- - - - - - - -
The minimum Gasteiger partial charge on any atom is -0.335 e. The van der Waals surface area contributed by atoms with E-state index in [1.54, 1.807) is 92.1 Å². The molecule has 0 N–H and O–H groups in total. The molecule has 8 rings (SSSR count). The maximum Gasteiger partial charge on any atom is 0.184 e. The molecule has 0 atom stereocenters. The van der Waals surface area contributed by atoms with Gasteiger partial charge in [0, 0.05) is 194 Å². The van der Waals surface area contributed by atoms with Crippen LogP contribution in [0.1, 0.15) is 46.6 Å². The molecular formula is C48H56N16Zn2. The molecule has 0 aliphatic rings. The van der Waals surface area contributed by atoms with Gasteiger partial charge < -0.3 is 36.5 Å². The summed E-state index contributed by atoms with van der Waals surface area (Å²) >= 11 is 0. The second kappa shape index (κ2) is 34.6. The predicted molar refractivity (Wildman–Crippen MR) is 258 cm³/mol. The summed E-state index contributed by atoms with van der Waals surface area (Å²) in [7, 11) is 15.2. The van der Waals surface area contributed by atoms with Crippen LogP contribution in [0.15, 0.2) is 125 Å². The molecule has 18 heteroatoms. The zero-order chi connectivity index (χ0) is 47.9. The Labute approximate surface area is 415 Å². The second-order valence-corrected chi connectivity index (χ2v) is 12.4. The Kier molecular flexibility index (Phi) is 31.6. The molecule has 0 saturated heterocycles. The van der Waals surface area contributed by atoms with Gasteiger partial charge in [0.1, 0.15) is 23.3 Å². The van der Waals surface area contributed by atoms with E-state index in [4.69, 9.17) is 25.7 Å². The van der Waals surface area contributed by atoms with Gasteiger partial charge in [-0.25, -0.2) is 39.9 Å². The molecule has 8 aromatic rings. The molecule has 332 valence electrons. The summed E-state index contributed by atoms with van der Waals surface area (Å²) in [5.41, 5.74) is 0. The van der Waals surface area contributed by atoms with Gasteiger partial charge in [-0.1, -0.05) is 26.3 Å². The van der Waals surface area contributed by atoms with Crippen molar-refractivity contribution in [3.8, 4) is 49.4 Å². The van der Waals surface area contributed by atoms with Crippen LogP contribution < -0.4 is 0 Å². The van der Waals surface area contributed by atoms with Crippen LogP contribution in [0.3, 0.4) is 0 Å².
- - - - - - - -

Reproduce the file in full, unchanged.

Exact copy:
The minimum Gasteiger partial charge on any atom is -0.335 e. The van der Waals surface area contributed by atoms with E-state index in [1.54, 1.807) is 92.1 Å². The molecule has 0 N–H and O–H groups in total. The molecule has 8 rings (SSSR count). The maximum Gasteiger partial charge on any atom is 0.184 e. The molecule has 0 atom stereocenters. The van der Waals surface area contributed by atoms with Gasteiger partial charge in [0, 0.05) is 194 Å². The van der Waals surface area contributed by atoms with Crippen LogP contribution in [0.1, 0.15) is 46.6 Å². The molecular formula is C48H56N16Zn2. The molecule has 0 aliphatic rings. The van der Waals surface area contributed by atoms with Gasteiger partial charge < -0.3 is 36.5 Å². The summed E-state index contributed by atoms with van der Waals surface area (Å²) >= 11 is 0. The second kappa shape index (κ2) is 34.6. The predicted molar refractivity (Wildman–Crippen MR) is 258 cm³/mol. The summed E-state index contributed by atoms with van der Waals surface area (Å²) in [7, 11) is 15.2. The van der Waals surface area contributed by atoms with Crippen LogP contribution in [0.15, 0.2) is 125 Å². The molecule has 18 heteroatoms. The zero-order chi connectivity index (χ0) is 47.9. The Labute approximate surface area is 415 Å². The second-order valence-corrected chi connectivity index (χ2v) is 12.4. The Kier molecular flexibility index (Phi) is 31.6. The molecule has 0 saturated heterocycles. The van der Waals surface area contributed by atoms with Gasteiger partial charge in [0.1, 0.15) is 23.3 Å². The van der Waals surface area contributed by atoms with E-state index in [4.69, 9.17) is 25.7 Å². The van der Waals surface area contributed by atoms with Gasteiger partial charge in [-0.25, -0.2) is 39.9 Å². The molecule has 8 aromatic rings. The molecule has 332 valence electrons. The summed E-state index contributed by atoms with van der Waals surface area (Å²) in [5.41, 5.74) is 0. The van der Waals surface area contributed by atoms with Gasteiger partial charge in [-0.1, -0.05) is 26.3 Å². The van der Waals surface area contributed by atoms with Crippen molar-refractivity contribution in [3.8, 4) is 49.4 Å². The van der Waals surface area contributed by atoms with Crippen LogP contribution < -0.4 is 0 Å². The van der Waals surface area contributed by atoms with Crippen LogP contribution in [0.3, 0.4) is 0 Å².